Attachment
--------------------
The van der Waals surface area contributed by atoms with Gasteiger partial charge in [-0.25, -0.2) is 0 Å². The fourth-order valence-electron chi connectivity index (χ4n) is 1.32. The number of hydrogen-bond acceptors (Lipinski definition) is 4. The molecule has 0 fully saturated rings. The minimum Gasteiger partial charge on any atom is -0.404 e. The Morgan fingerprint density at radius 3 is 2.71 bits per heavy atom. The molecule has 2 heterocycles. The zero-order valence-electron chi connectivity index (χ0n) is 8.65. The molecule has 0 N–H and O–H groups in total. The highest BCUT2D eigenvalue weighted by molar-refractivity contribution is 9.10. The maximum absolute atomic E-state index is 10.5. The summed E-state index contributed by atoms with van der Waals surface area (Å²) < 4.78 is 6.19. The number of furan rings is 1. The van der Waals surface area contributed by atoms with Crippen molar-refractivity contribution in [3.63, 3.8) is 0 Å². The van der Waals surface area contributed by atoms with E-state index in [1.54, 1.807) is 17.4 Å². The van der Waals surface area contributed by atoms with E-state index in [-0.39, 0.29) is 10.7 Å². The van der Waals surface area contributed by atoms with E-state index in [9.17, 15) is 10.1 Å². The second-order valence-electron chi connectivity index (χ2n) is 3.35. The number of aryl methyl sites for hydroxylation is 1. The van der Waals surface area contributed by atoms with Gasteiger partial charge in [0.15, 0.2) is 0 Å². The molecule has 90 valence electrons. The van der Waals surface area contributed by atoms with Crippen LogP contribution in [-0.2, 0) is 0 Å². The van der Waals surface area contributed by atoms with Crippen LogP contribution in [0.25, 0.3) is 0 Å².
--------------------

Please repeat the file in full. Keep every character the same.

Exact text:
The van der Waals surface area contributed by atoms with Gasteiger partial charge in [-0.25, -0.2) is 0 Å². The fourth-order valence-electron chi connectivity index (χ4n) is 1.32. The number of hydrogen-bond acceptors (Lipinski definition) is 4. The molecule has 0 fully saturated rings. The minimum Gasteiger partial charge on any atom is -0.404 e. The Morgan fingerprint density at radius 3 is 2.71 bits per heavy atom. The molecule has 2 heterocycles. The zero-order valence-electron chi connectivity index (χ0n) is 8.65. The molecule has 0 N–H and O–H groups in total. The highest BCUT2D eigenvalue weighted by molar-refractivity contribution is 9.10. The maximum absolute atomic E-state index is 10.5. The summed E-state index contributed by atoms with van der Waals surface area (Å²) < 4.78 is 6.19. The number of furan rings is 1. The van der Waals surface area contributed by atoms with Crippen molar-refractivity contribution in [3.63, 3.8) is 0 Å². The van der Waals surface area contributed by atoms with E-state index in [1.54, 1.807) is 17.4 Å². The van der Waals surface area contributed by atoms with E-state index in [-0.39, 0.29) is 10.7 Å². The van der Waals surface area contributed by atoms with E-state index in [9.17, 15) is 10.1 Å². The second-order valence-electron chi connectivity index (χ2n) is 3.35. The number of aryl methyl sites for hydroxylation is 1. The van der Waals surface area contributed by atoms with Gasteiger partial charge in [0.15, 0.2) is 0 Å². The molecule has 90 valence electrons. The van der Waals surface area contributed by atoms with Crippen LogP contribution in [-0.2, 0) is 0 Å². The van der Waals surface area contributed by atoms with Crippen LogP contribution in [0.25, 0.3) is 0 Å².